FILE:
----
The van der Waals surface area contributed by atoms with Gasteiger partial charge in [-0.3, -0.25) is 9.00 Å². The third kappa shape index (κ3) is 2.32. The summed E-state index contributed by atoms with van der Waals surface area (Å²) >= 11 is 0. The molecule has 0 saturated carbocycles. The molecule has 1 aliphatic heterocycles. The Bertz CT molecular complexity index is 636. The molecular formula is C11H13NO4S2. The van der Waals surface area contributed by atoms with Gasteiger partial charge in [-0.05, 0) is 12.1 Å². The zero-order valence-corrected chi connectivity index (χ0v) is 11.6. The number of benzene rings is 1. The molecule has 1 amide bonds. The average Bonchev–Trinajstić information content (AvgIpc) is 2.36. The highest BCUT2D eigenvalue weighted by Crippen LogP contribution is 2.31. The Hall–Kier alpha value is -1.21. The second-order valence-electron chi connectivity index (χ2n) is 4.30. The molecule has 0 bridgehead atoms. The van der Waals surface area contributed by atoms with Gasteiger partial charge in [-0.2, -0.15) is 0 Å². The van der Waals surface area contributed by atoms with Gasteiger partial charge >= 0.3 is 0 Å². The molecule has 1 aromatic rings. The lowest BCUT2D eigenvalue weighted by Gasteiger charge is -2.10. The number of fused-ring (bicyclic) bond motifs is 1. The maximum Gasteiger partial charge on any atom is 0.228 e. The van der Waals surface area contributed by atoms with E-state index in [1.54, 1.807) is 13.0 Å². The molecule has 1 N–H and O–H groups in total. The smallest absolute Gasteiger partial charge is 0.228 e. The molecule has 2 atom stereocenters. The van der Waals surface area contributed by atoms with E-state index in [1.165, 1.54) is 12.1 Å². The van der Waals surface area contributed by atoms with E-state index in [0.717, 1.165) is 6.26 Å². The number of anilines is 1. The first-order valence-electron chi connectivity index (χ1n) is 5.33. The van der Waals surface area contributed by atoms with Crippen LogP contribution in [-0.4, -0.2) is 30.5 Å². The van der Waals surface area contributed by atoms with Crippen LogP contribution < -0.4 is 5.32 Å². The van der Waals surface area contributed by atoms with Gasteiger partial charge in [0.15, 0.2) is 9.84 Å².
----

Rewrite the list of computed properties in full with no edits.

The van der Waals surface area contributed by atoms with Gasteiger partial charge in [-0.3, -0.25) is 9.00 Å². The third kappa shape index (κ3) is 2.32. The summed E-state index contributed by atoms with van der Waals surface area (Å²) >= 11 is 0. The molecule has 0 saturated carbocycles. The molecule has 1 aliphatic heterocycles. The Bertz CT molecular complexity index is 636. The molecular formula is C11H13NO4S2. The van der Waals surface area contributed by atoms with Gasteiger partial charge in [-0.05, 0) is 12.1 Å². The zero-order valence-corrected chi connectivity index (χ0v) is 11.6. The number of benzene rings is 1. The molecule has 1 amide bonds. The average Bonchev–Trinajstić information content (AvgIpc) is 2.36. The highest BCUT2D eigenvalue weighted by Crippen LogP contribution is 2.31. The Hall–Kier alpha value is -1.21. The second-order valence-electron chi connectivity index (χ2n) is 4.30. The molecule has 0 bridgehead atoms. The van der Waals surface area contributed by atoms with Gasteiger partial charge in [-0.2, -0.15) is 0 Å². The van der Waals surface area contributed by atoms with Gasteiger partial charge >= 0.3 is 0 Å². The molecule has 1 aromatic rings. The lowest BCUT2D eigenvalue weighted by Gasteiger charge is -2.10. The number of fused-ring (bicyclic) bond motifs is 1. The maximum Gasteiger partial charge on any atom is 0.228 e. The van der Waals surface area contributed by atoms with E-state index in [1.54, 1.807) is 13.0 Å². The molecule has 1 N–H and O–H groups in total. The smallest absolute Gasteiger partial charge is 0.228 e. The molecule has 2 atom stereocenters. The van der Waals surface area contributed by atoms with E-state index in [1.165, 1.54) is 12.1 Å². The van der Waals surface area contributed by atoms with E-state index in [0.717, 1.165) is 6.26 Å². The number of anilines is 1. The first-order valence-electron chi connectivity index (χ1n) is 5.33. The van der Waals surface area contributed by atoms with Crippen LogP contribution in [-0.4, -0.2) is 30.5 Å². The van der Waals surface area contributed by atoms with Crippen LogP contribution < -0.4 is 5.32 Å². The van der Waals surface area contributed by atoms with Gasteiger partial charge in [0.15, 0.2) is 9.84 Å².